Stories for February 13, 2008
While San Diego City voters are twittering about the tight race for the Democratic presidential nomination which may not be settled until the last week of August at the party's national convention, they may be ignoring six very important races close to home. & This would be a shame since many citizens believe that their city mayor has more influence over the quality of their lives than does the president of the United States. & And their district's councilmember comes close. & Those six races will determine not only the mayor of San Diego, but the city attorney and four of the eight members of the City Council.
California's role in the presidential primaries may be complete, and the surviving presidential candidates have moved on to fresher hunting grounds for voters as they attempt to secure their parties' nominations, but the 2008 election cycle is far from over: one down, two elections to go.
San Diego teachers union leaders will fight any attempt by the school district to layoff local teachers. District officials announced plans yesterday for widespread layoffs because of the Governor's proposed budget cuts. KPBS reporter Ana Tintocalis has the story.
Mexican President Felipe Calderon addressed both houses of the state legislature today and immigration was a major focus of his message. From Sacramento, Marianne Russ reports.
Killers in Tijuana are using dead bodies to try to intimidate soldiers who've come to the city to crack down on organized crime. Hundreds of federal officers arrived in Tijuana at the start of the year to fight drug violence. KPBS reporter Amy Isackson has the story.
The San Diego Opera is premiering Gaetano Donizetti's rarely performed opera Mary, Queen of Scots. Joining us is Dr. Nicolas Reveles from the San Diego Opera, mezzo soprano Kate Aldrich who plays Queen Elizabeth, and Andrew Sullivan who directs this production.
Candidates in the presidential race keep chipping away at delegates as contests continue across the country. And despite California's participation in Super Tuesday last week, the state will hold another primary on June 3. At stake: several local races including San Diego's mayor, city attorney and city council seats.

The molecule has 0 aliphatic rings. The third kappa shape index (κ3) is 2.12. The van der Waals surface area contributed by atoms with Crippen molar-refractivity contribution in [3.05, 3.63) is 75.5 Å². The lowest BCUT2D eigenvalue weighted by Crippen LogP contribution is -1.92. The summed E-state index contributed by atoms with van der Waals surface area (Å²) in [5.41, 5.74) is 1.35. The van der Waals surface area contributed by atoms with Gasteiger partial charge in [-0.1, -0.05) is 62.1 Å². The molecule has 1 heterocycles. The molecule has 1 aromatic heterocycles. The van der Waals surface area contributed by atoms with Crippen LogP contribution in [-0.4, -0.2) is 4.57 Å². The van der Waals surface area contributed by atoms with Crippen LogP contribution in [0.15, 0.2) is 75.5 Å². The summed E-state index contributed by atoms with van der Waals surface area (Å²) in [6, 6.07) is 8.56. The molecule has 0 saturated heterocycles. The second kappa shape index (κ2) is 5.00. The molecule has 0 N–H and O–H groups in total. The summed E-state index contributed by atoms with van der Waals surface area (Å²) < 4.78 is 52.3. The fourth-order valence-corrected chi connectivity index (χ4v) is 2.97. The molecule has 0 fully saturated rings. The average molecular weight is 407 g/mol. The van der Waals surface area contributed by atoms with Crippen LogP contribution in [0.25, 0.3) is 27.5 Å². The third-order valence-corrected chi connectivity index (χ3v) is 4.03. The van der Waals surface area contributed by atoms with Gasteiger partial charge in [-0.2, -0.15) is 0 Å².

The slowing economy is on the top of people's minds. Six in ten Americans think the U.S. is in a recession. How will this play out in the presidential election? And will a tax rebate be enough to kick start the economy? We explore all things economic with "Marketplace" host Kai Ryssdal.
There aren't many big fans of a new proposed budget in Sacramento. Meanwhile, backers of failed Proposition 93 do damage control. Also, the president of Mexico will address the Legislature during a joint session this morning. Marianne Russ, bureau chief of the California Capitol Network, takes us "Inside Sacramento."
San Diego Mayor Jerry Sanders will be in Sacramento today to co-host a Water Summit with Mayors from around the state. KPBS reporter Alison St John has more.
School superintendents from Oceanside to Chula Vista say they will probably be sending layoff notices to school employees next month. That's because the Governor's proposed budget calls for huge education funding cuts. The educators came together yesterday to talk what could be a difficult year for teachers and students. KPBS Education Reporter Ana Tintocalis has this report.
Hospices are helping to change end-of-life care in the United States. Theyre also playing a role in the development of new drugs. In fact, a growing number of hospices are taking part in clinical trials. And San Diego Hospice is a big player. KPBS Health Reporter Kenny Goldberg has the story.